Looking at my own inclination toward ungrace and silence when I’m wronged by others, I could easily get my scissors out and cut Jesus’ powerful prayer out of the text.  He’d then be a lot more like you and me.  Except for one thing.  It simply is so Jesus to forgive.  Critics might question Jesus’ prayer of forgiveness from the cross, but how can we silence an entire life of forgiveness?  To the paralytic Jesus says, “Friend, your sins are forgiven you.”  To a woman cowered and wounded, Jesus says, “Woman, your sins are forgiven.”  Turning to the disciples one day, Jesus gives them—and us—the model prayer that has as its centerpiece these words, “forgive us our trespasses as we forgive those who trespass against us.” 

            You know what I think really happened on the cross?   Because Jesus is the king of a better kingdom than we’ll ever realize down here, he was simply doing what he had always done—offering absolution.  Later, those words were removed from some Bibles because some scribes did not want their Jesus to offer forgiveness to everyone.  Kind of that ungrace thing again.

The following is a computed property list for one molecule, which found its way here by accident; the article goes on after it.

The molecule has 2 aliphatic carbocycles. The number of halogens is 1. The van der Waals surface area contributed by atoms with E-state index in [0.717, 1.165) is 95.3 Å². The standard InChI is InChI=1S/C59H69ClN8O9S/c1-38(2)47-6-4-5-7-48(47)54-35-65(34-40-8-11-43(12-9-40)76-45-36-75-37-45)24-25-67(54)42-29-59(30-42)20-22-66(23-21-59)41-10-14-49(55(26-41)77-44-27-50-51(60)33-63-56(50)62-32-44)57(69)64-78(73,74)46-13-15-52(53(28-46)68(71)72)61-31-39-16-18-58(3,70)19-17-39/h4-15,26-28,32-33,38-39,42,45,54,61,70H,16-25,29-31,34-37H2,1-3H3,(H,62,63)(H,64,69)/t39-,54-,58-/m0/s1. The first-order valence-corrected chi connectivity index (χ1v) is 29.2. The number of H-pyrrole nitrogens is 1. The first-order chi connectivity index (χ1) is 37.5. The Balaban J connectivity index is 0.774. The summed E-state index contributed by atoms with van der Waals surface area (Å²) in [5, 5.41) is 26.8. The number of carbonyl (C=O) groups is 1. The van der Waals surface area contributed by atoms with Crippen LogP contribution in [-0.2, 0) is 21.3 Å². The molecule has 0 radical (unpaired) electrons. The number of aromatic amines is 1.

But beyond that, I wonder if maybe Jesus understood something that we are just getting around to discovering.  Forgiveness offers a way out.  Doesn’t settle the issues of blame, but it allows the relationship to start over again. 

            From the cross, Jesus prayed to forgive the soldiers, the people, the leaders, the criminals, you and me, because it offered us a way out of our own prison camps.  For wherever and to whomever we have withheld forgiveness, there we sit in prison.  Jesus understood as few do, the power of forgiveness to free others.  That’s what the Greek word means—to loose, to free, to cast off, cast away.   That’s what a king can do.